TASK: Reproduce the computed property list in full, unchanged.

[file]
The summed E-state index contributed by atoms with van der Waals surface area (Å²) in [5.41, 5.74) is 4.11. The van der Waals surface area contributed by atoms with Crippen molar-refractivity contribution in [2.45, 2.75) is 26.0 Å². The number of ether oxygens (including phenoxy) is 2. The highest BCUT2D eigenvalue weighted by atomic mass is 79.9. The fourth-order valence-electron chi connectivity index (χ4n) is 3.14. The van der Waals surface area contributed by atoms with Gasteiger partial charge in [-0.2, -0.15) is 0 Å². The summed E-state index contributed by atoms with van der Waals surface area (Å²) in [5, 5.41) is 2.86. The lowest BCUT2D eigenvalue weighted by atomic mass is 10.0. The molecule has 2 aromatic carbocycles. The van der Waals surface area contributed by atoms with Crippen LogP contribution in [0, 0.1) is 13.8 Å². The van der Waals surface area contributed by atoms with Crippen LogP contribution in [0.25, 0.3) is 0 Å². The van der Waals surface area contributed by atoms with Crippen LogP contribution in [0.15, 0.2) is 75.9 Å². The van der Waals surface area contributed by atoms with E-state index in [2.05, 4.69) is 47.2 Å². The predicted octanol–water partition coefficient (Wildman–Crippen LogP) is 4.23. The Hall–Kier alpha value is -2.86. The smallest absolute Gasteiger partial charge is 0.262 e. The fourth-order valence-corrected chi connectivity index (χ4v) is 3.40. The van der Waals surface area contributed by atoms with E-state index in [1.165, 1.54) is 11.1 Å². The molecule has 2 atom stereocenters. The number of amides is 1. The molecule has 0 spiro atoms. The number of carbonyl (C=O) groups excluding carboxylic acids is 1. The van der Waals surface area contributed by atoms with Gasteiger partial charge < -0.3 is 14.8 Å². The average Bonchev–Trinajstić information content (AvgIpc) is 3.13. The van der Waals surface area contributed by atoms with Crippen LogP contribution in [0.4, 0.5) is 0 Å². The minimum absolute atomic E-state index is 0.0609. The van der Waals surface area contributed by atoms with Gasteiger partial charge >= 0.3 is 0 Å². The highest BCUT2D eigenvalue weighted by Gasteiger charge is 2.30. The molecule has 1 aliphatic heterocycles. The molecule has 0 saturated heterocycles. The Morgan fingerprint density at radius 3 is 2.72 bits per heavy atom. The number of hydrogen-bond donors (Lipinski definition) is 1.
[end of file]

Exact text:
The summed E-state index contributed by atoms with van der Waals surface area (Å²) in [5.41, 5.74) is 4.11. The van der Waals surface area contributed by atoms with Crippen molar-refractivity contribution in [2.45, 2.75) is 26.0 Å². The number of ether oxygens (including phenoxy) is 2. The highest BCUT2D eigenvalue weighted by atomic mass is 79.9. The fourth-order valence-electron chi connectivity index (χ4n) is 3.14. The van der Waals surface area contributed by atoms with Gasteiger partial charge in [-0.2, -0.15) is 0 Å². The summed E-state index contributed by atoms with van der Waals surface area (Å²) in [5, 5.41) is 2.86. The lowest BCUT2D eigenvalue weighted by atomic mass is 10.0. The molecule has 2 aromatic carbocycles. The van der Waals surface area contributed by atoms with Crippen LogP contribution in [0, 0.1) is 13.8 Å². The van der Waals surface area contributed by atoms with Crippen LogP contribution in [0.25, 0.3) is 0 Å². The van der Waals surface area contributed by atoms with Crippen LogP contribution in [0.15, 0.2) is 75.9 Å². The van der Waals surface area contributed by atoms with E-state index in [2.05, 4.69) is 47.2 Å². The predicted octanol–water partition coefficient (Wildman–Crippen LogP) is 4.23. The Hall–Kier alpha value is -2.86. The smallest absolute Gasteiger partial charge is 0.262 e. The fourth-order valence-corrected chi connectivity index (χ4v) is 3.40. The van der Waals surface area contributed by atoms with E-state index in [1.165, 1.54) is 11.1 Å². The molecule has 2 atom stereocenters. The number of amides is 1. The molecule has 0 spiro atoms. The number of carbonyl (C=O) groups excluding carboxylic acids is 1. The van der Waals surface area contributed by atoms with Gasteiger partial charge < -0.3 is 14.8 Å². The average Bonchev–Trinajstić information content (AvgIpc) is 3.13. The van der Waals surface area contributed by atoms with Crippen LogP contribution in [0.4, 0.5) is 0 Å². The minimum absolute atomic E-state index is 0.0609. The van der Waals surface area contributed by atoms with Gasteiger partial charge >= 0.3 is 0 Å². The highest BCUT2D eigenvalue weighted by Gasteiger charge is 2.30. The molecule has 1 aliphatic heterocycles. The molecule has 0 saturated heterocycles. The Morgan fingerprint density at radius 3 is 2.72 bits per heavy atom. The number of hydrogen-bond donors (Lipinski definition) is 1.